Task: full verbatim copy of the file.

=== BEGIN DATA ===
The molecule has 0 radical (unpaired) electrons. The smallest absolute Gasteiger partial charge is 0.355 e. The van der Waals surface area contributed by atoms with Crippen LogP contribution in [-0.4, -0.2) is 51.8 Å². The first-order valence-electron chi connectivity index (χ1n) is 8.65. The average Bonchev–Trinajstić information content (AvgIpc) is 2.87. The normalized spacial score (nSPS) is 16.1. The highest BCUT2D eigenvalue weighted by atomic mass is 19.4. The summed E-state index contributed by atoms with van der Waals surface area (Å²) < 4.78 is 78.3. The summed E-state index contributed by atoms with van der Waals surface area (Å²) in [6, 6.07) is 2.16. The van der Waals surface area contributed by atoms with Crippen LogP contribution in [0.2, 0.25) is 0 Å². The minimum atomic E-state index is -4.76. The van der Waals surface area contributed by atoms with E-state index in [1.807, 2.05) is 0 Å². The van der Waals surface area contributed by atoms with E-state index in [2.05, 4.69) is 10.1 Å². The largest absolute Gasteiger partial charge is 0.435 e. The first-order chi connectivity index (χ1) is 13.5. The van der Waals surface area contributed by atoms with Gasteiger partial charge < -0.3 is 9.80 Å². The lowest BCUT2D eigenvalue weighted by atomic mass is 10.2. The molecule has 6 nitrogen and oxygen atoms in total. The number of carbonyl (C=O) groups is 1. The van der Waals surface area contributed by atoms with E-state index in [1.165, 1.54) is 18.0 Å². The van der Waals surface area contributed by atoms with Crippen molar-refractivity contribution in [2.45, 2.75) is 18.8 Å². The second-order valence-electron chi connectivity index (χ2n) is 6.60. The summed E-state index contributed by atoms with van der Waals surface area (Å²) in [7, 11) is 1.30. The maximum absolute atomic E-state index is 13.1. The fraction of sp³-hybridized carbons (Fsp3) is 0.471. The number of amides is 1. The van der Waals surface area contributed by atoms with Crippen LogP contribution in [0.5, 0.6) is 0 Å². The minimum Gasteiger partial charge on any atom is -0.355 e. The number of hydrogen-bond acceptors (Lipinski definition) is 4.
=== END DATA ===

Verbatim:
The molecule has 0 radical (unpaired) electrons. The smallest absolute Gasteiger partial charge is 0.355 e. The van der Waals surface area contributed by atoms with Crippen LogP contribution in [-0.4, -0.2) is 51.8 Å². The first-order valence-electron chi connectivity index (χ1n) is 8.65. The average Bonchev–Trinajstić information content (AvgIpc) is 2.87. The normalized spacial score (nSPS) is 16.1. The highest BCUT2D eigenvalue weighted by atomic mass is 19.4. The summed E-state index contributed by atoms with van der Waals surface area (Å²) < 4.78 is 78.3. The summed E-state index contributed by atoms with van der Waals surface area (Å²) in [6, 6.07) is 2.16. The van der Waals surface area contributed by atoms with Crippen LogP contribution in [0.2, 0.25) is 0 Å². The minimum atomic E-state index is -4.76. The van der Waals surface area contributed by atoms with E-state index in [1.807, 2.05) is 0 Å². The van der Waals surface area contributed by atoms with E-state index in [2.05, 4.69) is 10.1 Å². The largest absolute Gasteiger partial charge is 0.435 e. The first-order chi connectivity index (χ1) is 13.5. The van der Waals surface area contributed by atoms with Gasteiger partial charge < -0.3 is 9.80 Å². The lowest BCUT2D eigenvalue weighted by atomic mass is 10.2. The molecule has 6 nitrogen and oxygen atoms in total. The number of carbonyl (C=O) groups is 1. The van der Waals surface area contributed by atoms with E-state index in [1.165, 1.54) is 18.0 Å². The van der Waals surface area contributed by atoms with Crippen molar-refractivity contribution in [2.45, 2.75) is 18.8 Å². The second-order valence-electron chi connectivity index (χ2n) is 6.60. The summed E-state index contributed by atoms with van der Waals surface area (Å²) in [7, 11) is 1.30. The maximum absolute atomic E-state index is 13.1. The fraction of sp³-hybridized carbons (Fsp3) is 0.471. The number of amides is 1. The van der Waals surface area contributed by atoms with Crippen LogP contribution in [0.5, 0.6) is 0 Å². The minimum Gasteiger partial charge on any atom is -0.355 e. The number of hydrogen-bond acceptors (Lipinski definition) is 4.